• Having site issues? Contact Dub@southernPolyurethanes.com

Need advice on setting up my 4000b hvlp. Am in Tech school and having trouble laying down a decent finish

#21
I don't have a regulator on the gun, so I set the pressure at the wall outlet. When I tried moving the gun further away from the panel for a larger pattern I ended up getting a dry spray effect.

I also have never fully pulled the trigger, only pulling it about half way from the point where the gun starts to discharge paint. Fully pulled back trigger seems to make the deposition far too wet and cause runs. I am not sure how fast or slow I can describe my movement but I don't think it is slow, judging by how fast/slow I have seen painters on YouTube move.
OK, that answers alot that you are not fully pulling the trigger. Turn your fluid all the way in, nothing will come out, pull the trigger all the way, then start opening the fluid knob until you get a pattern, keep going until its wet. It is inconsistent if you are not always pulling the trigger the same amount. If you are only going half trigger it makes sense you are getting a small pattern.

You do not have to waste paint to do this, just use thinner until you see a wider spray pattern, you will just need to open fluid more for the thicker paint.

Just dont ruin that gun spraying alot of primer, get a little Neiko, Go plus or anything with a 1.8-2.0 tip on amazon for about 40 bucks. I think it will help you if you find one with the same knobs you have on the SATA. Some only have 2, but it will get you used to what you move and what changes until you find your happy place.
 
#22
No he means something like this.


or this


Your fluid knob should start by being turned all the way in. Completely. The when someone says 2 turns out you simply open it 2 full turns. Completely open is when you can pull the trigger all the way in. They should be teaching you this in your school.


My setup for base with Sata HVLP's is this. Fan open all the way. Fluid 2- 2 1/2 turns out (from fully closed) 30 psi (roughly it's hard to see and unsure of accuracy) at my wall regulator in the booth. No gun regulator. I adjust my air until the base is atomizing nicely.
If you were going to try to spray clear with the HVLP try this setup, Fan open all the way. Fluid 2 1/2 turns to completely open. 30-35 psi at the regulator. Gun overlap 75% per pass. Need to go slow enough so that the clear "fills" as you are making each pass.
Do you set the Air Micrometer on the low setting or the high setting?
 
#25
So did it spray heavier on bottom after rotating?
Just over a week ago, I set the air pressure like stated in this thread, and I got a decent spray pattern. Then a few days later someone else changed the pressure setting at the wall outlet and I couldn't get the gun to spray with an even pattern. It was spraying top heavy with the air-cap oriented in the traditional position, i.e. the Sata lettering on the top. I flipped the air-cap like advised here and the pattern was much more even but still not even.

I think I need to fiddle with the air pressure more.

Oh and I was mistaken when I mentioned earlier I had a 1.3 tip, it is a 1.4 tip.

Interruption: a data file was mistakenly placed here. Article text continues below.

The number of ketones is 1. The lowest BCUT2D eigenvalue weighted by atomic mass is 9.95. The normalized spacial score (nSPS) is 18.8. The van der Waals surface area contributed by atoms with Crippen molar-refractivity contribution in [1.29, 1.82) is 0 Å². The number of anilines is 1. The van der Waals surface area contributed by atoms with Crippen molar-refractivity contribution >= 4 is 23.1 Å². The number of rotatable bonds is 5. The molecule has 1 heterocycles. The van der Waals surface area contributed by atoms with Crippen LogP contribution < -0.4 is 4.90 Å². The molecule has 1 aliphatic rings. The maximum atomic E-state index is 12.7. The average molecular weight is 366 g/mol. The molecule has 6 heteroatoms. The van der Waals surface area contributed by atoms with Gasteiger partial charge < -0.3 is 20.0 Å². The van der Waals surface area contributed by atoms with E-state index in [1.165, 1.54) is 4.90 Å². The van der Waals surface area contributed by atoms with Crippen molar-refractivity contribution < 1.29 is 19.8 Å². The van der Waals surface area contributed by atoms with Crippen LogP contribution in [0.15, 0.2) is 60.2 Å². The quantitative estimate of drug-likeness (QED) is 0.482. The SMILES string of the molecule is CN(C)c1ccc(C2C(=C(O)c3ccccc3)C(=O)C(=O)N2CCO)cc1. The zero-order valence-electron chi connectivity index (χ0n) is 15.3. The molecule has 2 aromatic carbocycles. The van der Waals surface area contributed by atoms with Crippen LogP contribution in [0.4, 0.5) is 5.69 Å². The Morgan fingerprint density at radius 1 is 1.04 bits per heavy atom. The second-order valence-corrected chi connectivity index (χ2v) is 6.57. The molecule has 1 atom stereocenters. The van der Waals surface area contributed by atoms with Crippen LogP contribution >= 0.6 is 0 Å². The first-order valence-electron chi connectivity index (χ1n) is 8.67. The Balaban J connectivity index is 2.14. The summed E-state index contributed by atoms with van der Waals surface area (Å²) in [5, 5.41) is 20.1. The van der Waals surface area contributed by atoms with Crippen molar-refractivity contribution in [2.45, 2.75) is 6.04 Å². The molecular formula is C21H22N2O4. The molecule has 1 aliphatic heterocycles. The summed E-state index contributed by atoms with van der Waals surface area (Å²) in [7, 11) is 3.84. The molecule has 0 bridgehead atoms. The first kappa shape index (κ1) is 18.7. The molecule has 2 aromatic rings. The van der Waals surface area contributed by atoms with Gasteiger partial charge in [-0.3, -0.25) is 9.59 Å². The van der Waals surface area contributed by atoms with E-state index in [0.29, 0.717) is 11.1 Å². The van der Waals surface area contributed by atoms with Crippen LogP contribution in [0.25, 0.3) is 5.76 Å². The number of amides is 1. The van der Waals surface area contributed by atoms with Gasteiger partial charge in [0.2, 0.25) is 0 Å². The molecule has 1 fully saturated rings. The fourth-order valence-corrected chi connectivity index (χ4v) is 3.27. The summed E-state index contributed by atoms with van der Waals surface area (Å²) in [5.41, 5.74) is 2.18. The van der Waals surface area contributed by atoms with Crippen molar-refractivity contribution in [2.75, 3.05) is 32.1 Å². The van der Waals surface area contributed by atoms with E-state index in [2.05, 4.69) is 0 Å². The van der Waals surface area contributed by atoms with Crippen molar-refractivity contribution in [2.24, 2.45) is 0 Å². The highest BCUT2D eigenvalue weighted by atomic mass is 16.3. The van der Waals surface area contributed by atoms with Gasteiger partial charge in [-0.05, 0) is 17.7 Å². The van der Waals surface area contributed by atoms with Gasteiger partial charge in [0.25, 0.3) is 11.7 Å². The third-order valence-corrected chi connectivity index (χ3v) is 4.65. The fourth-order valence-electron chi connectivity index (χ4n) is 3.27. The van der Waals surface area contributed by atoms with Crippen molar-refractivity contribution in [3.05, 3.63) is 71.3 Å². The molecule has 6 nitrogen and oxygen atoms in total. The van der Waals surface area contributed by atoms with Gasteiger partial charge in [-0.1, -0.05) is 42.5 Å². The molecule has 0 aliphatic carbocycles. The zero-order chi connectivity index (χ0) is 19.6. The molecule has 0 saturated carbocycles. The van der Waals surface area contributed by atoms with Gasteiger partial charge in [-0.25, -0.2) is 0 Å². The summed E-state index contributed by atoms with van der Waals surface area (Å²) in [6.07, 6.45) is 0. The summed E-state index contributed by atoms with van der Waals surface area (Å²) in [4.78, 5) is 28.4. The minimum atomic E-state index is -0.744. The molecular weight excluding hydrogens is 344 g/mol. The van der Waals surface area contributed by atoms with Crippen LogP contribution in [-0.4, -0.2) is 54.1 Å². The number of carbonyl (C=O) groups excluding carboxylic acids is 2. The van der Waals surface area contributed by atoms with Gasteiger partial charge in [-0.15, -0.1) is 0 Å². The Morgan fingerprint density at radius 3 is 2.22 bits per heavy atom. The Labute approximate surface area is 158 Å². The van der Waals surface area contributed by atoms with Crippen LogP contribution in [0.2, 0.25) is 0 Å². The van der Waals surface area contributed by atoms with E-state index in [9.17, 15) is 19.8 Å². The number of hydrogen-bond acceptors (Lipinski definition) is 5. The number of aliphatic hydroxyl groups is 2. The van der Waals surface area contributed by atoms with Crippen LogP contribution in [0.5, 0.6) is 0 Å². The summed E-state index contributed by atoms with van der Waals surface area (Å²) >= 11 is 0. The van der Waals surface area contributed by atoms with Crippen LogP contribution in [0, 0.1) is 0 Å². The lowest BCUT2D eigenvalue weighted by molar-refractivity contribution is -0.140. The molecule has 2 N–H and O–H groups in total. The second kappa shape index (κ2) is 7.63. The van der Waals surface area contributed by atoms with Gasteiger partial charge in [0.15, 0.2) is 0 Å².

A classmate said that he thinks a smaller tip atomizers the paint better. I am wondering if the 1.4 tip on my Sata is to big , for basecoat?
 
#26
@kraftformer , if you can't get a top-heavy pattern to be a bottom-heavy pattern by rotating the cap 180°, the problem is not the cap. Maybe you could be more mindful of the gun's orientation to the surface, it's very common for new painters not to maintain the gun (or more properly the axis of the fluid needle) perpendicular to the surface being sprayed.

The 1.4 should not really be a problem. For thicker 2:1 base like the Standox that I use, the 1.4 is perfect. For thinner bases, simply adjust the fluid needle in until the proper flow is achieved. Keep a good air pressure gauge on your gun so you know what you are running at all times. Check spray pressure at the air inlet with a full trigger pull, air and fluid flowing.
 

EddieF

Top Banana
#27
Kraft, after you rotated the cap, it sprayed more even. Tells me 2 things. It needs cleaning & as Crash said not aiming it perfect (yet). Have patience, take your time, if it was cave man easy, who would pay 5k for a paint job heh.
Clean it, you'll get it. Psi & fluid flow is much easier to learn/dial in as you'll find out.
 
#28
Just over a week ago, I set the air pressure like stated in this thread, and I got a decent spray pattern. Then a few days later someone else changed the pressure setting at the wall outlet and I couldn't get the gun to spray with an even pattern. It was spraying top heavy with the air-cap oriented in the traditional position, i.e. the Sata lettering on the top. I flipped the air-cap like advised here and the pattern was much more even but still not even.

I think I need to fiddle with the air pressure more.

Oh and I was mistaken when I mentioned earlier I had a 1.3 tip, it is a 1.4 tip.

A classmate said that he thinks a smaller tip atomizers the paint better. I am wondering if the 1.4 tip on my Sata is to big , for basecoat?
Air pressure will not cause the pattern to spray heavy at the top. If you flipped the cap and the pattern changed, the cap is dirty. If you flip the cap and it is still heavy at the top, the fluid tip has a clod of dried paint on the bottom of the opening, causing more paint to exit the top.
 
Top